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Suffering and Spiritual
The following email is in response to the two-part article Suffering and Spiritual Struggles.
… Very thought-provoking article as usual.
Sometimes I wonder why we actually *attempt* to "rationalize" things like suffering. I don't know that attempting to rationalize these things or figure them out really helps, but this is a person who has OCD [Obsessive-Compulsive Disorder] talking. Obsessing on finding the reasons for things is just as damaging as obsessing on anything else to a person like me, so I tend to avoid it!
It is true that sometimes, there is a great relief finding that God really did have a purpose in your suffering; but sometimes, the cause of our suffering is amidst that large classification of things that we simply cannot know, and trying to find the reason is a frustrating and pointless exercise.
The book of Job is a book that I've become almost scared to read. It seems like each time I read it I get sick sometime before I finish it! But I'm interested by how the book ends. The LORD comes to Job and gives Job a number of examples of things Job can't know, and then, at the end of the book, Job repents for his various speeches of the book and is restored. But in all that, God never tells him "why" what happened to him happened.
Why didn't God tell him why?
I would have to guess that the cause of Job's troubles was never made known to Job himself but to the author of the book of Job probably sometime after Job himself was dead. The problem was of such a personal nature and significance that I think Job's mind would have been destroyed if he had known. The God of the universe and the evil prince of the power of the air are having an argument using Job as a pawn; whose mind wouldn't be destroyed if they were to learn such a thing about themselves?
I think in our present age, an age in which people are more affected by the theories of Sigmund Freud than they are by the reality of Jesus Christ, we are conditioned to believe that, if we could just find out the reason why things have happened to us, we'd be okay. But I fear that the reality is, if we knew the reasons, we would lose faith, or go insane, or die from the sheer heartbreak of the significance or insignificance of the reason.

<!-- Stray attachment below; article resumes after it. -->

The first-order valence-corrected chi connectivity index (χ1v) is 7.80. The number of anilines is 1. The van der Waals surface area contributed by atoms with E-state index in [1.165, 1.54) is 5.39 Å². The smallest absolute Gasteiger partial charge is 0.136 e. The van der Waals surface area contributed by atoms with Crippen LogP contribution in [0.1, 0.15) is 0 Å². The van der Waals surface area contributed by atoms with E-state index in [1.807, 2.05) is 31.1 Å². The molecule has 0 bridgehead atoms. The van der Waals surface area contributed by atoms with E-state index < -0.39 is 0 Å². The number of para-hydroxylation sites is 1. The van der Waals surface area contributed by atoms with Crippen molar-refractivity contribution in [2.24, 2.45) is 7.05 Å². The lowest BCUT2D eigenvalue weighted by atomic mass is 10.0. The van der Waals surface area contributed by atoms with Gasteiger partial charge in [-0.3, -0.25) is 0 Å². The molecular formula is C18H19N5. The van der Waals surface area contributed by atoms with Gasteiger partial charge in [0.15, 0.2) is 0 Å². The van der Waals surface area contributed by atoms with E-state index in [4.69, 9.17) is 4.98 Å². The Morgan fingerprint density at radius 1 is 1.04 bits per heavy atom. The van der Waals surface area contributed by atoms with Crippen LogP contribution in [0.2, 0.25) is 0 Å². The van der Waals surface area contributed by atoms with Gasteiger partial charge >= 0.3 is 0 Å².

The closest thing God gives us to a reason for suffering is in response to the question, "Who sinned, this man or his parents, that he was born blind?" Jesus answered that neither of them sinned, but that he had been born blind so that God might be glorified. I think perhaps much of this glorification will actually take place in the next world, not in this one, as we emerge from death with the perfection God always wanted us to have.
It's not much of an answer for this side of heaven, I don't suppose, but it might be as close as we will ever come to knowing. I think it serves us well to recognize the sovereignty of God in these things we can't understand. On John Calvin's deathbed, he uttered these words: "Lord, Thou bruisest me, but it is enough that it is Thou." Calvin's was not an unreasoning faith, obviously; but it was a faith that recognized that the reasons for "everything" could not be known.
Anyway, those are the few thoughts of a hopefully helpful nature that came to my mind as I read it all. You have done much to derive value for others from your own sufferings, which is a good thing; but I think a person could go nuts trying to fathom the reasons for his or her suffering, and would certainly go nuts if they actually knew! And therein, I believe, lies a mercy of God in allowing us not to know.
Thanks Reese. Very insightful as always. You're right about Job. It always has struck me how God didn't tell him what we the readers know from reading the first two chapters. But still, it is so hard not to ask "why?" when yet one more thing seems to go wrong. But you are correct that we can comfort ourselves that God has His reasons, and we probably will find them out someday, but very possibly not here and now like we want.
The above email exchange was posted on this Web site January 6, 2005.
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